April 17th, 2014
08:00 AM ET
Opinion by Candida Moss, special to CNNFollow @CandidaMoss
(CNN) - It’s that time of year again: the time when chocolate comes in pastels, cherry blossoms start to bloom and well-marketed religion exposés are released to the world.
In other words, it’s Easter.
Among the rash of sensationalist stories we can expect through the season, the annual “Easter was stolen from the pagans” refrain has sprouted again just in time for Holy Week.
Don’t believe the hype.
Perhaps most misinformed theory that rolls around the Internet this time of year is that Easter was originally a celebration of the ancient Near Eastern fertility goddess Ishtar.
This idea is grounded in the shared concept of new life and similar-sounding words Easter/Ishtar. There’s no linguistic connection, however. Ishtar is Akkadian and Easter is likely to be Anglo-Saxon.
Just because words in different languages sound the same doesn’t mean they are related. In Swedish, the word “kiss” means urine.
But the biggest issue for Christians is the claim that Jesus’ resurrection - the faith’s central tenet - might have pagan roots.
April 16th, 2014
02:54 PM ET
Opinion by Joshua Rood, special to CNN
(CNN) – The word “heathen” is a very old one that once meant “heath dweller” or a person who lives out in the wild.
Eventually, when Christianity came into Northern Europe, it came to mean “one who still worships the old gods.” It still means that in some parts of the world, like Iceland, where it also goes by the name Ásatrú (“belief in the Aesir”).
Aesir is just a very old word for the traditional gods of Scandinavia. You’ve probably heard of some of these gods: Odin, Thor, Freyr and Freyja.
What you might not know is that many traditions, stories and celebrations have never gone away.
These can be as simple as the Scandinavian belief in vaettir (nature spirits) or as complex as the poems and songs about the Aesi that were written and are still sung and performed in Iceland.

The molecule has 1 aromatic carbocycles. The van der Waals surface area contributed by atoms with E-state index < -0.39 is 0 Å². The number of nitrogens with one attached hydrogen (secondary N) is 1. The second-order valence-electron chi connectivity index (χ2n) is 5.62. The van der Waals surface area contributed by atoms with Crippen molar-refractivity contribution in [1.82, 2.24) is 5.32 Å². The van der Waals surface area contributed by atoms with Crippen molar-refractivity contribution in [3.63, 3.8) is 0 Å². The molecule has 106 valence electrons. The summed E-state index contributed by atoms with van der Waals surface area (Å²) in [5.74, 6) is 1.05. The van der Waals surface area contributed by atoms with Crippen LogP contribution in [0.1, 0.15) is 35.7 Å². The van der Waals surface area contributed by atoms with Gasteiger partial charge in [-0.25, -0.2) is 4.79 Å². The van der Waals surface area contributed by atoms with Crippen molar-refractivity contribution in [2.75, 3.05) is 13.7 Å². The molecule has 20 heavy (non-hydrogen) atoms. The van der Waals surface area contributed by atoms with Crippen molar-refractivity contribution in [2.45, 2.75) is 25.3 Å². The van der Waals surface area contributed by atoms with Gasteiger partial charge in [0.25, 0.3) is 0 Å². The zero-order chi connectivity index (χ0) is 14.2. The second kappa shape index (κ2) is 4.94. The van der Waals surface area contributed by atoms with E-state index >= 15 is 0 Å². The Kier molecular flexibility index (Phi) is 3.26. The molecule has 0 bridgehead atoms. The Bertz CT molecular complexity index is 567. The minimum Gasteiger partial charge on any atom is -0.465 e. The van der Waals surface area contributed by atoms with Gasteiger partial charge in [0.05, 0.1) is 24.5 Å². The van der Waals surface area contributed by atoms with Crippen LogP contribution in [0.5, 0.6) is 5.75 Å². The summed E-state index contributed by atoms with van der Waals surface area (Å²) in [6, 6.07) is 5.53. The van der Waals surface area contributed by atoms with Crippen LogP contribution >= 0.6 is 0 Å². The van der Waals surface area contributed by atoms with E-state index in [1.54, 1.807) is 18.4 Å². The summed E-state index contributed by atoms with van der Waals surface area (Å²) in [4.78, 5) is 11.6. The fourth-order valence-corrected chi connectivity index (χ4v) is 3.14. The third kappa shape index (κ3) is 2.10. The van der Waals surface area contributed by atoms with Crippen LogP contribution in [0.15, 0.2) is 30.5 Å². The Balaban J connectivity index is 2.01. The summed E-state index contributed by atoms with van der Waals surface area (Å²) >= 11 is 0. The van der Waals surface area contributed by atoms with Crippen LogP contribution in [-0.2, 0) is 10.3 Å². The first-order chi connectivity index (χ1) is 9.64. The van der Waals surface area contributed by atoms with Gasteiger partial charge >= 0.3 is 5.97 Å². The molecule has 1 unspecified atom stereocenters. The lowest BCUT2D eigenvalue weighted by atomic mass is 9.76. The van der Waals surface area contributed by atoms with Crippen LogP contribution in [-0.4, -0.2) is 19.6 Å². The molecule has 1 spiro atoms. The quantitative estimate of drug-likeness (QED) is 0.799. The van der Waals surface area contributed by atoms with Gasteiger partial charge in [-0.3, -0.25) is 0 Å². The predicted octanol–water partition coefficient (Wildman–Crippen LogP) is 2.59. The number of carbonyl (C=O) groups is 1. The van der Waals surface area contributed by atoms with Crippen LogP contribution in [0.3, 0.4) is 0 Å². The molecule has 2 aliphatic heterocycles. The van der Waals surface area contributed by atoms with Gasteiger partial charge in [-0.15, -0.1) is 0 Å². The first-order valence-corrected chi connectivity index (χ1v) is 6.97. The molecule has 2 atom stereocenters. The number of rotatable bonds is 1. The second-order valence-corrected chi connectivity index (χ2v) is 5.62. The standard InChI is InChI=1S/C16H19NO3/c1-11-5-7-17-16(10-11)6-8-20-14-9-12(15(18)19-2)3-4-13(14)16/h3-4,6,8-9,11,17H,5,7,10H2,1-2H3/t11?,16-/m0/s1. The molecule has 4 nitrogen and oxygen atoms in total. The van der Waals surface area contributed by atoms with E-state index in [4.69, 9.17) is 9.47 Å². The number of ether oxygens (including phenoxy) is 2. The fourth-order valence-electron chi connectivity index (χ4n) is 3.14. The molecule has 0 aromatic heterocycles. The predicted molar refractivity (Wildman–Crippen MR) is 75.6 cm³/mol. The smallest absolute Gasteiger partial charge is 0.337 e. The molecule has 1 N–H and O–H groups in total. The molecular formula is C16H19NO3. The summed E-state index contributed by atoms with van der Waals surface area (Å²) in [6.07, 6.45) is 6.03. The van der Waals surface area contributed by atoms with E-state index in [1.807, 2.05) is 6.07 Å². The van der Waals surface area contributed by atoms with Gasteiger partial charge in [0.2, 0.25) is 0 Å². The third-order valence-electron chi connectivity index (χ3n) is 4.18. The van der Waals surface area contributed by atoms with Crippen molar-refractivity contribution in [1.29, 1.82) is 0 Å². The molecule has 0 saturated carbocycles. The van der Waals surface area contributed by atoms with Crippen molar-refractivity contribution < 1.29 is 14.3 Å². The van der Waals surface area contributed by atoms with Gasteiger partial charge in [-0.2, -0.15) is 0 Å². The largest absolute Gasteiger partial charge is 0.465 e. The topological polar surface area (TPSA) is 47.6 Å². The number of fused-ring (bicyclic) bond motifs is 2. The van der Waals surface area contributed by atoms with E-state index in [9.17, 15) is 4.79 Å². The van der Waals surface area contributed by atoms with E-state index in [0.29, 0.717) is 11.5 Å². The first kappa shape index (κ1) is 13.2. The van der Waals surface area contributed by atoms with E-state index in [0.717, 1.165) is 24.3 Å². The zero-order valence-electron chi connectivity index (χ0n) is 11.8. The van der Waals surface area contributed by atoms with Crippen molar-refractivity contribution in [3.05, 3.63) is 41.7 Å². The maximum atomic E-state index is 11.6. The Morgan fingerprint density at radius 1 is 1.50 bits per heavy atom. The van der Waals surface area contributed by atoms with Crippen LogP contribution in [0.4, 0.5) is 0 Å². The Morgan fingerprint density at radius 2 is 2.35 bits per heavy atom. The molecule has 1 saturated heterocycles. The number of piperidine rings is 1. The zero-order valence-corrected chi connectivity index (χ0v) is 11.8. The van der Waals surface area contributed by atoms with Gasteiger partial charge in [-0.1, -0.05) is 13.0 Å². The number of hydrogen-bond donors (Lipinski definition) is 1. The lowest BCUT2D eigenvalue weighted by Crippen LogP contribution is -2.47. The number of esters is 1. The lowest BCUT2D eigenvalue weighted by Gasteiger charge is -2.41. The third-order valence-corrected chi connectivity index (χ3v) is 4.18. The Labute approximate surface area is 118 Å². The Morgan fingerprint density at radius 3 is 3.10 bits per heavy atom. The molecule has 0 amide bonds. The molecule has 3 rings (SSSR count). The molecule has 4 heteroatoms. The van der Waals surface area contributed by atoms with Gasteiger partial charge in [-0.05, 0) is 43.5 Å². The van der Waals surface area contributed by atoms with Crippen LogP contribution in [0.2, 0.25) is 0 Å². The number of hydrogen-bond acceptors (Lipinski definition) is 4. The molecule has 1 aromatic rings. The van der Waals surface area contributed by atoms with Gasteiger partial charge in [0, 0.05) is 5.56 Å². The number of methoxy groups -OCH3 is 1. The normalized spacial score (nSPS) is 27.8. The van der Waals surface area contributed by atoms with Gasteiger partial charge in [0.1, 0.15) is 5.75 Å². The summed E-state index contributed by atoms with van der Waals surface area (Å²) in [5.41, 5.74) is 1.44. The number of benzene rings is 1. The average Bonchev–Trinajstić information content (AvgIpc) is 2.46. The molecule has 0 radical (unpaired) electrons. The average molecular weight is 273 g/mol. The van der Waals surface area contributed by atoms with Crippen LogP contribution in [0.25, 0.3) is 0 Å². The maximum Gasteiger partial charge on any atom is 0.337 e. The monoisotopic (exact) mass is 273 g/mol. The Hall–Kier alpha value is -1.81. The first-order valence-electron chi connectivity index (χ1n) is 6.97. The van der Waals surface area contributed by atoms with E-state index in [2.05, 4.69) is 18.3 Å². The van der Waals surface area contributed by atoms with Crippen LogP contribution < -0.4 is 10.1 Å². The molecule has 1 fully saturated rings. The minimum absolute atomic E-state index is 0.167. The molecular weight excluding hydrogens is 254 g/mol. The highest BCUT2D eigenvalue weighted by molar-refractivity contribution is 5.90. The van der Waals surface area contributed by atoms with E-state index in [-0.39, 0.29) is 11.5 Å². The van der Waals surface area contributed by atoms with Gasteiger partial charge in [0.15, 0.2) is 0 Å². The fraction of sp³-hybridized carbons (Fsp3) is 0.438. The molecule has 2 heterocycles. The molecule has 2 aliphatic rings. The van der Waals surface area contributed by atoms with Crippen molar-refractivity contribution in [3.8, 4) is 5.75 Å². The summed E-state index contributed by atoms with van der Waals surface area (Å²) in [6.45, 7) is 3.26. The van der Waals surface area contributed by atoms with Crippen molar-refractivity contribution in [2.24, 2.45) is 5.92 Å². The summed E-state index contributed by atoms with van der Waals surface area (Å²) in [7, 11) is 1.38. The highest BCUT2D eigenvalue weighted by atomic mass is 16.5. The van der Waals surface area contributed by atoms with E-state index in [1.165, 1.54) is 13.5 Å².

Most of the stories were preserved in Icelandic poems and sagas, written in the 13th and 14th centuries. Others have been preserved in regional folk stories and folk customs.
Today, Ásatrú, which can go by many names, is the largest non-Christian religion in Iceland and is officially recognized in Norway, Sweden and Denmark. Thanks to multiculturalism, it exists in many countries around the world, including the United States, Canada and most European countries.
There are many organizations, private groups and individuals who adhere to Ásatrú. Although terminology, festivals and customs can vary depending on local lore and tradition, at its heart, Ásatrú is a celebration of the gods, stories and customs that have been passed down from Northern Europe into the modern world.
Unfortunately, there are people in this world who try to use these beautiful stories and traditions for selfish and hateful reasons.
April 14th, 2014
06:06 PM ET
By Daniel Burke, CNN Belief Blog Co-Editor Follow @BurkeCNN
(CNN) – Frazier Glenn Cross is a white supremacist, an avowed anti-Semite and an accused killer. But he is not, as many think, a Christian.
Cross, who also goes by the name Glenn Miller, is accused of killing three people – all Christians - on Sunday at Jewish institutions in Overland Park, Kansas.
Authorities are weighing whether to file hate-crime charges against Cross, who is suspected of targeting Jews.
The 73-year-old has espoused anti-Semitism for decades. He also founded racist groups like a branch of the Ku Klux Klan and the White Patriot Party, according to the Southern Poverty Law Center.
Both groups have deep ties to Christian white supremacists.
But according to Cross' 1999 biography, he is an adherent of Odinism, a neo-pagan religion that experts say has emerged as one the most vicious strains in the white supremacist movement.
"The faith’s obsession with genetic purity, racial supremacy and conquering supposedly lesser peoples is a recipe for violence," said Josh Glasstetter, campaign director for the Southern Poverty Law Center.
April 14th, 2014
12:53 PM ET
Opinion by Kenneth L. Waters Sr., special to CNN
(CNN) - Are the End Times finally at hand? To some Christians, the answer will be as clear as the moon in the sky.
Monday night will host a rare celestial event: a “blood moon,” which occurs when the Earth spins between the sun and the moon.
During this lunar eclipse, the shadow of the Earth catches the refracted sunlight, casting a reddish sheen upon the moon.
Christians who draw a divine connection to the celestial show are citing the Bible's Book of Acts, in which God says:
That passage echoes the Hebrew Bible’s Book of Joel, one of Judaism's 12 minor prophets.
April 10th, 2014
10:04 AM ET
By Daniel Burke, CNN Belief Blog Co-EditorFollow @BurkeCNN
(CNN) – A team of scientists has concluded that a controversial scrap of papyrus that purportedly quotes Jesus referring to "my wife," is not a fake, according to the Harvard Theological Review.